US Constitution and First Amendment

The United States Federal Constitution, written by the Constitutional Convention in Philadelphia in 1787, ratified over the following months, and the basis of the nation’s government since 1789, is undoubtedly one of the most significant documents in human history.   Its influence on the growth and development of the United States is unequivocal. It should be remembered, however, that the Constitution as originally drafted lacked any guarantees of individual freedoms, and that lack proved controversial as the various states discussed and ultimately ratified the document. As a result of that process, James Madison (considered by many the Constitution’s principal architect) proposed to Congress a slate of amendments for adoption during the Congress’s first session. Congress ultimately adopted ten amendments to the original Constitution, which are now known as the Bill of Rights. The two documents, the original Constitution and the Bill of Rights, are generally grouped together as founding documents, though they were composed, debated, and adopted by different groups of leaders and several years apart.

The delegates to the Constitutional Convention in 1787 focused their primary attention on the question of how to represent the various states in one central government and how to elect representatives to a central legislature fairly. Should states with larger populations get more representation? If so, should slaves be counted as part of the population, despite the fact that no state gave the enslaved political rights? Compromising on these complicated issues was a delicate matter, and it is a testament to the delegates’ profound commitment to a central government that they arrived at a solution. The Constitution created a system in which representation in the lower house was allocated by population and representation in the upper house was shared equally by all the states. In this way, smaller states had equality with the larger in the upper house, but all citizens of the United States would have an equal voice in the lower. Slaves counted for three-fifths of a person, and in that matter the delegates preserved a calculation they had inherited from the Articles of Confederation government.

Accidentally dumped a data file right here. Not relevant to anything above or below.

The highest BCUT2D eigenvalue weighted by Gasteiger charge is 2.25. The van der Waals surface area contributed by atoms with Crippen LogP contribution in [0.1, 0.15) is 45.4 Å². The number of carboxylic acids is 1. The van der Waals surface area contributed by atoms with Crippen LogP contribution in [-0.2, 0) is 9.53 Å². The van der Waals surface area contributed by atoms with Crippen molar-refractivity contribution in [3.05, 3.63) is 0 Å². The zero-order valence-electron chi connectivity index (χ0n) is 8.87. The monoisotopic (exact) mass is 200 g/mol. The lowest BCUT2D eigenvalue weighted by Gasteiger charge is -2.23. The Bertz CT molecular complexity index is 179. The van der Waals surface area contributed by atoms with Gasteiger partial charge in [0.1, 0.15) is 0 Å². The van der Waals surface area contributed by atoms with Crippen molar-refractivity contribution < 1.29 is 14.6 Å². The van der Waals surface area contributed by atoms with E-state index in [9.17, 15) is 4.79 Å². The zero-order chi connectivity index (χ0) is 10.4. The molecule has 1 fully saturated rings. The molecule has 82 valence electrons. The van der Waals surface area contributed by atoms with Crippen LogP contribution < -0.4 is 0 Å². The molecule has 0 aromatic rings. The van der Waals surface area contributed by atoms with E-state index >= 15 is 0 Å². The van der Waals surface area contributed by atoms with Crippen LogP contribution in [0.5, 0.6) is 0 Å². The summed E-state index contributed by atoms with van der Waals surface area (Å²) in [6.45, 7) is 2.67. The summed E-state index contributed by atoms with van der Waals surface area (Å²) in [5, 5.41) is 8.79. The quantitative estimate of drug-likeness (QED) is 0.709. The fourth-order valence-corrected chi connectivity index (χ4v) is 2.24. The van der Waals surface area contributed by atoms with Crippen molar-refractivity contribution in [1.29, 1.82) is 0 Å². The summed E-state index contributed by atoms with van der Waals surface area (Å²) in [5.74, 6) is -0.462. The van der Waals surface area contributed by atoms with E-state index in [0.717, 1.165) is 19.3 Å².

Religion is mentioned directly once in the Constitution and then again in the first amendment. In addition, there are a few vague references to the new nation’s Christian-dominated culture.  In depth discussions of those important moments appear in this section. The references in the Constitution provide evidence that the document’s framers did not believe religion should serve as a limit on political participation and that their practical experience with government had been in places with a strong Christian presence.  The evidence from the drafting of the First Amendment is even more complex, as delegates grappled with how to phrase the freedom they wanted to guarantee.

Equally important to understanding the role of religion in the nation’s founding is where it did not appear, however.  The problem that most enduringly troubles Americans in the twenty-first century is the enslavement of African Americans during the first two and a half centuries of colonial and US history.  The Constitution’s framers, writing in the middle of that period, did not use religious arguments for or against the manifestations of slavery in the Constitution, most notably the three-fifths clause.  Though the late eighteenth century was a moment when many voices — of the enslaved, from religious communities, and from philosophical and political traditions — were protesting slavery, the framers did not use religion in their discussions of slavery.

Because the Constitution contains so few explicit references to religion or Christianity, and the delegates left us with no clear contemporaneous understanding of how their own diverse beliefs influenced either the wording of the Constitution or their political choices. This lack of evidence has led to centuries of vibrant discussion among Americans.  Some believe that the Constitution resonates with Biblical themes. Some believe the delegates at the Convention – most of whom were raised in colonies with established Protestant churches – meant to build a Christian nation. Some believe the delegates consciously chose to create a state in which religious institutions would play little or no role. Because these questions became controversial soon after the adoption of the Constitution, they too are part of the nation’s founding.